For how long do you need to observe a Poisson process to ensure that its rate is smaller than a specified threshold?

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To learn the rate of a Poisson process, the process needs to be observed.

Let's assume you are interested in learning the failure rate of a safety-critical system, where failures of this system can be represented by a Poisson process. For how long do you need to monitor the system, in order to demonstrate that the failure rate is below a specified threshold? Of course, this depends on the aspired credibility level and also on how many failures will occur within the observation period.

Below we provide a list of plots that can be used to determine how long the system of interest needs to be monitored to reach the specified safety level with aspired credibility. If you want to be $95\%$ sure that the rate is below the required threshold, you should work with the $95\%$ upper credible interval. For example, if the target threshold value is $10^{-4}$ failures per hour and assuming that no failures will happen during the monitoring phase, the system needs to be monitored for at least $3\times10^4$ hours to reach a credibility of $95\%$. If you assume that one failure will happen during the monitoring, you need to monitor the system already for $4.8\times10^4$ hours. In case you assume 10 failures, you need to monitor for $1.7\times10^5$ hours to achieve a credibility of $95\%$.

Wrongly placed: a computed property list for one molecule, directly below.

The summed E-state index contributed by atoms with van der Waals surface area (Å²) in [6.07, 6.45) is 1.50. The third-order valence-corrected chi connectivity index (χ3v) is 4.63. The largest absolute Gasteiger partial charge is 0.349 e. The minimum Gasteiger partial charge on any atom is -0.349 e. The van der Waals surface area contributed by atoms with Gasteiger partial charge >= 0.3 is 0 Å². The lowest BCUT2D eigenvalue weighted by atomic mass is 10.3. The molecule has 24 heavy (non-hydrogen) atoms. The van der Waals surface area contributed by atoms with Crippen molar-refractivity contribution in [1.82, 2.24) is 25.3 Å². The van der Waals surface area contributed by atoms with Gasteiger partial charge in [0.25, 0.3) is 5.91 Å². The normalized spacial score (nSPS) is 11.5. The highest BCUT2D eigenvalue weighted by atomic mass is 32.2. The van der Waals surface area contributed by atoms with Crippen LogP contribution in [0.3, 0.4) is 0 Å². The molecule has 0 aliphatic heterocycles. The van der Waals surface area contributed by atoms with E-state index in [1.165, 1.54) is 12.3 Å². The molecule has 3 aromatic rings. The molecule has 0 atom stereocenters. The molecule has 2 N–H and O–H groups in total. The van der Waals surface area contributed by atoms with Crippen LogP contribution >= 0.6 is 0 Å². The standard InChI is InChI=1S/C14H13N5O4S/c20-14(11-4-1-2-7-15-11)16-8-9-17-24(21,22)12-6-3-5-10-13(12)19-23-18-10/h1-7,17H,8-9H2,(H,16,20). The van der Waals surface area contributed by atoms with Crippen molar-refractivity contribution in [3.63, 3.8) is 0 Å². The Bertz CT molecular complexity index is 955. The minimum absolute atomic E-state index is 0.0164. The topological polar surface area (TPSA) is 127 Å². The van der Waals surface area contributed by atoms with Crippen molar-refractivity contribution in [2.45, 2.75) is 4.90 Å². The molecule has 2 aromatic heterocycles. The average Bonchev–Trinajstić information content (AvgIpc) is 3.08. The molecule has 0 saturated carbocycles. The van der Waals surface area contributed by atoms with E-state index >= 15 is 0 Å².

Credible intervals for Monte Carlo simulation as a function of the total number of samples in case not a single sample falls into the failure domain.

Credible intervals for Monte Carlo simulation as a function of the total number of samples in case not a single sample falls into the failure domain.

Credible intervals for Monte Carlo simulation as a function of the total number of samples in case not a single sample falls into the failure domain.

Credible intervals for Monte Carlo simulation as a function of the total number of samples in case not a single sample falls into the failure domain.

Credible intervals for Monte Carlo simulation as a function of the total number of samples in case not a single sample falls into the failure domain.

Credible intervals for Monte Carlo simulation as a function of the total number of samples in case not a single sample falls into the failure domain.

Credible intervals for Monte Carlo simulation as a function of the total number of samples in case not a single sample falls into the failure domain.

Credible intervals for Monte Carlo simulation as a function of the total number of samples in case not a single sample falls into the failure domain.

Credible intervals for Monte Carlo simulation as a function of the total number of samples in case not a single sample falls into the failure domain.

Credible intervals for Monte Carlo simulation as a function of the total number of samples in case not a single sample falls into the failure domain.

Credible intervals for Monte Carlo simulation as a function of the total number of samples in case not a single sample falls into the failure domain.

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